In Virginia, the City of Norfolk on Monday signed a $10 million agreement with the Pamunkey Indian Tribe for the purchase of 13.4-acres of land to be used for the development of a waterside resort casino.
Also signed by both the city and the tribe, a development agreement will help to facilitate regulation of the partnership during the casino’s development on the east side of the Harbor Park stadium in downtown Norfolk on the Elizabeth River.
According to CBS-affiliated television station WTKR News 3, Norfolk City manager Dr. Larry “Chip” Filer said in a recently released statement…
“I am pleased to announce that we have reached mutually agreeable terms with the Pamunkey Indian Tribe to pursue a resort project that will conform and comply with commercial gaming legislation being considered in Virginia.”
The signing on Monday comes after over a year of negotiation between the City Council and the tribe, with the former first discussing the project in August 2018 and announced that December. After more that a year’s worth of consideration, on September 24, 2019, the Norfolk City Council voted to grant the city manager authority to execute both the option-to-purchase agreement and the developmental agreement with the Pamunkey Indian Tribe.
Tribal vs commercial:
According to Councilwoman, Andria McClellan, the benefits of opening a casino under commercial gambling laws instead of waiting on federal approvals for a tribal casino means that…
“The city would be able to have the income from local taxes, from lodging taxes, from meals and beverage taxes from sales taxes, from admission taxes and property taxes.”
However, before the city and state could begin to reap the benefits the General Assembly first has to legalize gambling in Virginia during its next session from January 8 – March 7, 2020. If and when that happens, “it would be required to have a referendum city-wide in November and at that point the voters can have their say whether or not the city should have a casino,” McClellan said.
Key terms of the Option to Purchase Agreement reportedly include:
- Payment to the City of $100,000 per year of the Option Term;
- A term of three years, with the ability to extend the Option Term for up to two additional terms of one year each;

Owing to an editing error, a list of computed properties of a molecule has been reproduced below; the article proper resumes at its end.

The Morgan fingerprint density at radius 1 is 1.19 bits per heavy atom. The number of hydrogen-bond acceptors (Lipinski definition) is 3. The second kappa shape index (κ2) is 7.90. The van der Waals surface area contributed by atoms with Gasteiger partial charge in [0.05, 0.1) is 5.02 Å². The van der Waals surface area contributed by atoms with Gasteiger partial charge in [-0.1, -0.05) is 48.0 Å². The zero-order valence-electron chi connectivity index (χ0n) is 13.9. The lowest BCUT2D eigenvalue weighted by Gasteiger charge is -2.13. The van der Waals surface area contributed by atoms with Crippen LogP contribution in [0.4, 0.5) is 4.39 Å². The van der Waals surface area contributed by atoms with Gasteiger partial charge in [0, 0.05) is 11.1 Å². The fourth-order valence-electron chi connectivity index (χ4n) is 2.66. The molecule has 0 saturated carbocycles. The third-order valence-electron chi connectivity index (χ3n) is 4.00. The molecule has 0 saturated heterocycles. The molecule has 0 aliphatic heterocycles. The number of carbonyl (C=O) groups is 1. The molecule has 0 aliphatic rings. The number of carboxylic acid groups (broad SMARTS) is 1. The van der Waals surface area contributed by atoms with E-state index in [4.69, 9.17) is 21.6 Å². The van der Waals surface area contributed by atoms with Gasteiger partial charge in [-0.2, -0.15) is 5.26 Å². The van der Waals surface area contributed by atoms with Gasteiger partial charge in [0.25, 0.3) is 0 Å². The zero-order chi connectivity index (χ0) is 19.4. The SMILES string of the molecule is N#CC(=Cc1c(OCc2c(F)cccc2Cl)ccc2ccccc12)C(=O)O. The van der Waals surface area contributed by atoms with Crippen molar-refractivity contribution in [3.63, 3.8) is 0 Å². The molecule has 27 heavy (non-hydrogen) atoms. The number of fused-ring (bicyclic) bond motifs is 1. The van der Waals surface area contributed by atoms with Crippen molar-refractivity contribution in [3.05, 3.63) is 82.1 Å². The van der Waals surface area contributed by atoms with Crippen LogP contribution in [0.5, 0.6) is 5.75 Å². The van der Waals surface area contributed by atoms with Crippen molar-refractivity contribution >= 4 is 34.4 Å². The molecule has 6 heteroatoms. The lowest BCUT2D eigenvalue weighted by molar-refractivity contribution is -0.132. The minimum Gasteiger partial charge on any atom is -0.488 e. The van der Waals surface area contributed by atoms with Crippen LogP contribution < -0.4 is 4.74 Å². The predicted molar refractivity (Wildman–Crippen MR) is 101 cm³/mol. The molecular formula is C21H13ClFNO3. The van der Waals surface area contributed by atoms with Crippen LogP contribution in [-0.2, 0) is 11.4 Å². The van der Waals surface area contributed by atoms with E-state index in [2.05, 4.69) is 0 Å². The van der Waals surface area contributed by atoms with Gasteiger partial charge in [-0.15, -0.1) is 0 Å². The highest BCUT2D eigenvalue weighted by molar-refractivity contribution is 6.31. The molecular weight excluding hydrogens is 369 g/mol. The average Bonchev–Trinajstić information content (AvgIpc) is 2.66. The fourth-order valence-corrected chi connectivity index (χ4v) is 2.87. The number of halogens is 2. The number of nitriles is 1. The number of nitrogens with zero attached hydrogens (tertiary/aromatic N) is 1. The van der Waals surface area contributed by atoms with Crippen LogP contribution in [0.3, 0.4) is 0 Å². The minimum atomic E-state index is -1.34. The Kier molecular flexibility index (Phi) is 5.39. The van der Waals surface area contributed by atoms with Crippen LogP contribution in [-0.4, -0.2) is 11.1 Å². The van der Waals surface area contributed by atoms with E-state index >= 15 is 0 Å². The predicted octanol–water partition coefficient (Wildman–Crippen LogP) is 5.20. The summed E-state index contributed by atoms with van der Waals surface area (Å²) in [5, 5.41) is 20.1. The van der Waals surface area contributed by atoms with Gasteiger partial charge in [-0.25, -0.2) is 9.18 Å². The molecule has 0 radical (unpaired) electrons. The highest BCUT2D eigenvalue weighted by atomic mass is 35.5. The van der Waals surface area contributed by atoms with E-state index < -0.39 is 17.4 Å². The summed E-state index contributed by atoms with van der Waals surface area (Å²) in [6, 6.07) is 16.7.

- A full-value purchase price of $750,000 per acre (totaling more than $10 million), based on an appraisal of the land by an independent third-party appraisal firm approved by both the Tribe and the City;
- A provision whereby the Tribe must have been given the right to conduct commercial gaming before the land may be purchased; and
- Required minimum standards with regard to the size, design, and construction of the resort and casino.
Key terms of the Development Agreement include:
- A requirement that the Tribe complete the project within a to-be-determined amount of time
- A commitment to negotiate a “Construction and Use Covenant” to govern and regulate the construction and use of the property, including compliance with Virginia Statewide Building Code;
- A requirement that the Tribe pay for all costs associated with transportation infrastructure, flood mitigation, offsite utility improvements, and any other infrastructure improvements directly necessary for the project; and
- A commitment to pay for construction of the Elizabeth River Trail through or around the project
Commenting on the signings, Pamunkey Indian Chief Robert Gray said…
“The signing of these agreements makes it official – we are partners with Norfolk to bring a world-class resort and casino to the region. I want to thank the Mayor, those members of Council who have supported our project, the City Administration and the thousands of people in Norfolk who have welcomed this project with excitement. We can’t wait to get started,” as reported by WTKR News 3.
In addition to a four-diamond, full-service convention hotel, according to the statement, the proposed Pamunkey Resort & Casino is to include several onsite restaurants, an entertainment venue, a luxury spa, and both indoor and outdoor swimming pools. The development is moreover expected to create thousands of construction and ongoing full-time jobs and to attract millions of visitors a year.
The tribe has modified its plans in an attempt to be involved in current General Assembly deliberations regarding possible casinos in Bristol, Danville and Portsmouth, which were included in Substitute Senate Bill 1126 signed by Gov. Ralph Northam in March 2019.
With the possibility of the federal process for a tribal casino taking years, by the time the tribe’s project would be ready to proceed, other casinos would likely already be operating.